This authoritative and multi-disciplinary book provides architects, lighting specialists, and anyone else working daylight into design, with all the tools needed to incorporate this most fundamental element of architecture. It includes:
an overview of current practice of daylighting in architecture and urban planning
a review of recent research on daylighting and what this means to the practitioner
a global vision of architectural lighting which is linked to the climates of the world and which integrates view, sunlight, diffuse skylight and electric lighting
up-to-date tools for design in practice
delivery of information in a variety of ways for interdisciplinary readers: graphics, mathematics, text, photographs and in-depth illustrations
a clear structure: eleven chapters covering different aspects of lighting, a set of worksheets giving step-by-step examples of calculations and design procedures for use in practice, and a collection of algorithms and equations for reference by specialists and software designers.
This book should trigger creative thought. It recognizes that good lighting design needs both knowledge and imagination.
About the Author
Peter Tregenza is Emeritus Professor in the School of Architecture at the University of Sheffield. As an architect and engineer he has been fascinated by the beauty and complexity of daylight for more than forty years, teaching and studying the subject internationally. He has been Visiting Professor at the National University of Singapore and at the Chinese University of Hong Kong, and has worked in schools of architecture in the UK, North and South America, Australia and New Zealand, and China. He has been involved in the research activities of the Commission Internationale de l'Eclairage, especially the CIE/WMO International Daylight Measurement Project and European Union programmes. His publications include many research papers on daylighting and he is the co-author with David Loe of The Design of Lighting (Routledge, 1998).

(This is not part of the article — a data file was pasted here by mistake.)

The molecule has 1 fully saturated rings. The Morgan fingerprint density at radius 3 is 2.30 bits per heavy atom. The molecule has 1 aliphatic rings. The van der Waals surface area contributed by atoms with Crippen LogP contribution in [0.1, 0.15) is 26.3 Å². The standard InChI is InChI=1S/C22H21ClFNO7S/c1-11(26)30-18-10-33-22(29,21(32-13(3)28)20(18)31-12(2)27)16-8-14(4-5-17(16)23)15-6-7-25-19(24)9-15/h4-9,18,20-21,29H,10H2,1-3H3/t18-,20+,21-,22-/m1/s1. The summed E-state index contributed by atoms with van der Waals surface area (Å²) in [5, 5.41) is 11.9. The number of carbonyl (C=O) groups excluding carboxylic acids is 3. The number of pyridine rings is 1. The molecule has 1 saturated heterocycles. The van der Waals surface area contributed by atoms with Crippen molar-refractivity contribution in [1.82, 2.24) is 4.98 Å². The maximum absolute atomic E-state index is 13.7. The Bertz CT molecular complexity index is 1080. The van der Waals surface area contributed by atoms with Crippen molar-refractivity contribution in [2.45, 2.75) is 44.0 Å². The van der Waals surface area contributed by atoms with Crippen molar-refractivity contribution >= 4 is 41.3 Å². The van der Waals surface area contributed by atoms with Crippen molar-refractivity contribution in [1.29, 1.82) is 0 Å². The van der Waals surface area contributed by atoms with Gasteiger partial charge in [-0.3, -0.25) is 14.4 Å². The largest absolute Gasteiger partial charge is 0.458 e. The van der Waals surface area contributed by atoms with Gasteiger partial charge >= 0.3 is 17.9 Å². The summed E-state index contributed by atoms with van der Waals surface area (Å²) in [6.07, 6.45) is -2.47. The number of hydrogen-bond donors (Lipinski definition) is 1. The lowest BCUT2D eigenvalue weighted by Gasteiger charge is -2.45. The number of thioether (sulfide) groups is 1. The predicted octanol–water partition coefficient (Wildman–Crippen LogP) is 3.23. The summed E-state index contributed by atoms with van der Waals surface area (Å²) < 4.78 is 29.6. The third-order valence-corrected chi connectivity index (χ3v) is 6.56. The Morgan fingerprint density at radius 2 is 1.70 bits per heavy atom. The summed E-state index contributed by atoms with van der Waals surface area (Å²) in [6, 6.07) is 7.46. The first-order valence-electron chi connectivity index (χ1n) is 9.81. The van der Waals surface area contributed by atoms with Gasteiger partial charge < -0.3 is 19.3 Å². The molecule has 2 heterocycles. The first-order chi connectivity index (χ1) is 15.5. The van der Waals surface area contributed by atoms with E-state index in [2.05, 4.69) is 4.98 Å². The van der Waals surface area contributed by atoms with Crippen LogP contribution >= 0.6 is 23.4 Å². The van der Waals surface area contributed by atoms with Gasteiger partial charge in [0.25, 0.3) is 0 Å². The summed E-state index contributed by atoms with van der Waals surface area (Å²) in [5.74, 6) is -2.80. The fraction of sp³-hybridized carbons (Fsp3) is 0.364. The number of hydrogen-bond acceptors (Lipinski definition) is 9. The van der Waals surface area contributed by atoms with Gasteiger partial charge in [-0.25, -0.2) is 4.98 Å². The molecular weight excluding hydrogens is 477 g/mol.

Michael Wilson is Principal Research Fellow in the School of Architecture and Built Environment at the University of Westminster, UK. He was Director of the Low Energy Architecture Research Unit from 1987 until 2010. He has undertaken more than 25 research, dissemination and demonstration projects in daylighting, acoustics and energy for the European Commission. In particular he coordinated a research project on sun tracking systems and projects producing interactive teaching packages on daylight. He has lectured in the UK, throughout Europe, in South America and South Africa.